One step closer to a sensory gym

Fire dep't aids Sensory Beans children's organization


For more photos of Casino Night, visit

Players anxiously watched the little white ball make its rounds across red and white squares as they waited for the roulette results to be announced. The dealer called out the winning numbers, as players examined the bets they had placed. Casino Night was well under way at the Merrick Empire Hose Company No. 3 on July 30.

Sensory Beans, a nonprofit organization formed to create a parent-facilitated, open-play, sensory gym for children with special needs, held the Casino Night at the firehouse to raise funds to establish the gym, in either Merrick or Bellmore.

Sensory gyms aim to improve children’s sensory-motor skills. Rachel Roslow, Sensory Beans’ co-founder, has raised funds for the gym for nearly a year, with the help of her husband, Brett, after doctors diagnosed their first child, Ethan, with autism. The Casino Night is one of many fundraisers that the Roslows said they hope will bring them closer to fulfilling their dreams of founding the gym.

“We raised a significant amount of money that has brought us much closer to our goal of $75,000,” Roslow said. “Joka’s Wild Casino Entertainment did a fantastic job, and all of the guests were having a great time. The tables were always filled, and everyone felt great knowing that there was no such thing as losing, because all of the proceeds were going to a great cause.”

The firehouse openly welcomed the Roslows’ fundraiser after hearing the story behind Sensory Beans. “Anytime anyone in the community is in need of help, we open the doors to anyone at any time,” Ron Luparello, the department spokesman, said. “The gym is an amazing idea that will help families and special-needs children. I honestly don’t know how anyone didn’t think of it before.”

Luparello has a child with special needs. “It’s very frustrating as a parent to find a safe place for your child to play at without getting judged or getting stared at,” he said. “Many commercial gyms have time slots that families can sign out for their kids to play, but many times parents have to rearrange their personal schedules to fit the gym’s schedules, and that can be a headache in itself.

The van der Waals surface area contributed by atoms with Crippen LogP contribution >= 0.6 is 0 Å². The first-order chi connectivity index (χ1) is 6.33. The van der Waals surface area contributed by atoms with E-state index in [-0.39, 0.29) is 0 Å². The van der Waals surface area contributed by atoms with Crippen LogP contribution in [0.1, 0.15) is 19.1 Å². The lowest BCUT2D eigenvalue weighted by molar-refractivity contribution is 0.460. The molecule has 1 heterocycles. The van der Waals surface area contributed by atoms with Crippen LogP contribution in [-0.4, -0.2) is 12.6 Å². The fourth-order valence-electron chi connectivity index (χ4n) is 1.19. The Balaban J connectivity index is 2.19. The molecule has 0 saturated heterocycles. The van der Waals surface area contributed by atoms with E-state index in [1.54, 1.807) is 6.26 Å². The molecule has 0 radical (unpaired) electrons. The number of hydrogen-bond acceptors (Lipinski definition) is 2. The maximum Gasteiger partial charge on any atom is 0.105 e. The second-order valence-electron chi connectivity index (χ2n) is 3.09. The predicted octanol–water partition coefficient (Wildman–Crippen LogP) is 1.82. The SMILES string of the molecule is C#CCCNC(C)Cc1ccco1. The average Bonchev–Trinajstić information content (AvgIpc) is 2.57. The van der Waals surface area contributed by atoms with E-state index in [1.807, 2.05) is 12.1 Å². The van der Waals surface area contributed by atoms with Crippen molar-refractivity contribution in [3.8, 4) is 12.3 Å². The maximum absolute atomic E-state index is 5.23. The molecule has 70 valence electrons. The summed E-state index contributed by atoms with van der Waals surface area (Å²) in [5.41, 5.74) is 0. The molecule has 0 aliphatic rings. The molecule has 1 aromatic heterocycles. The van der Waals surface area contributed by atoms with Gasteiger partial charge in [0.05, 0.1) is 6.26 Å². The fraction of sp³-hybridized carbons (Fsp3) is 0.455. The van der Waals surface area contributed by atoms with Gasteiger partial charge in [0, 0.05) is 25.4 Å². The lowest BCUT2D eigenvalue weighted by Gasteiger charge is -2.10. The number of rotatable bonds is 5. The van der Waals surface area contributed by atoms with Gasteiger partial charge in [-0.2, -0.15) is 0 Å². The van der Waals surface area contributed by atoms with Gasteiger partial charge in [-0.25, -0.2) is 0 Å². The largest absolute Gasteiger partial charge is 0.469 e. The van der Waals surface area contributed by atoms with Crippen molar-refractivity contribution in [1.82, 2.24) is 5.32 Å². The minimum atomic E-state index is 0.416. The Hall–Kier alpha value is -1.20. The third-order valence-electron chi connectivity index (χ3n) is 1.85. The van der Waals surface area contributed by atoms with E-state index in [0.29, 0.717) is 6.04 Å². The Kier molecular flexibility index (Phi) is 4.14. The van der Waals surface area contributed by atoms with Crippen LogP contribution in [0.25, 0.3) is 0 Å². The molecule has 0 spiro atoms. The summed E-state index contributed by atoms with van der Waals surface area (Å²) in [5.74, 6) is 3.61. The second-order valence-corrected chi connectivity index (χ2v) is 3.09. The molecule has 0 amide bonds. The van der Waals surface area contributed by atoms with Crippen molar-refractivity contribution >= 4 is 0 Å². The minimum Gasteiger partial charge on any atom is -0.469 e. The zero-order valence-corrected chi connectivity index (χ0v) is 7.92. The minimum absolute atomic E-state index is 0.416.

“But the worst part,” he continued, “is when you take your child to play at the gym and you have to tell them, ‘Time’s up, we gotta go,’ because our time slot has been fulfilled. To take a child out of a fun environment like that is just heartbreaking.”

Roslow said Sensory Beans would have ample space and provide a judgment-free environment for parents and their children. Once plans were under way for the Casino Night, the Roslows and Luparello sought help from local organizations.

“Rachel [Roslow] and Ron Luparello came down to one of our meetings and explained what Sensory Beans is all about,” Michael Reid, the Merrick Kiwanis Club vice president, said. “I don’t have anyone in my immediate family that is disabled, but I’ve been a firefighter, paramedic and hospital supervisor for over 30 years, so I have a strong background in helping special-needs kids, and this mission just really speaks to your heart.”

The Kiwanis Club recently donated $1,000 to Sensory Beans. Roslow said that 125 people took part in Casino Night, and 12 volunteers — many from the fire department — were on hand to help. Local businesses from Merrick and Bellmore stepped in to donate food and drinks.

Now a little closer to their goal, the Roslows are searching for locations for the gym in the Merrick- Bellmore area. “I am so grateful for the overwhelming support we are receiving,” Rachel Roslow said. “I’m beyond excited to be on this journey and cannot thank everyone enough for helping us to get here.”

Sensory Beans accepts donations through its website,, and updates the community on its progress and future fundraisers on its Facebook page,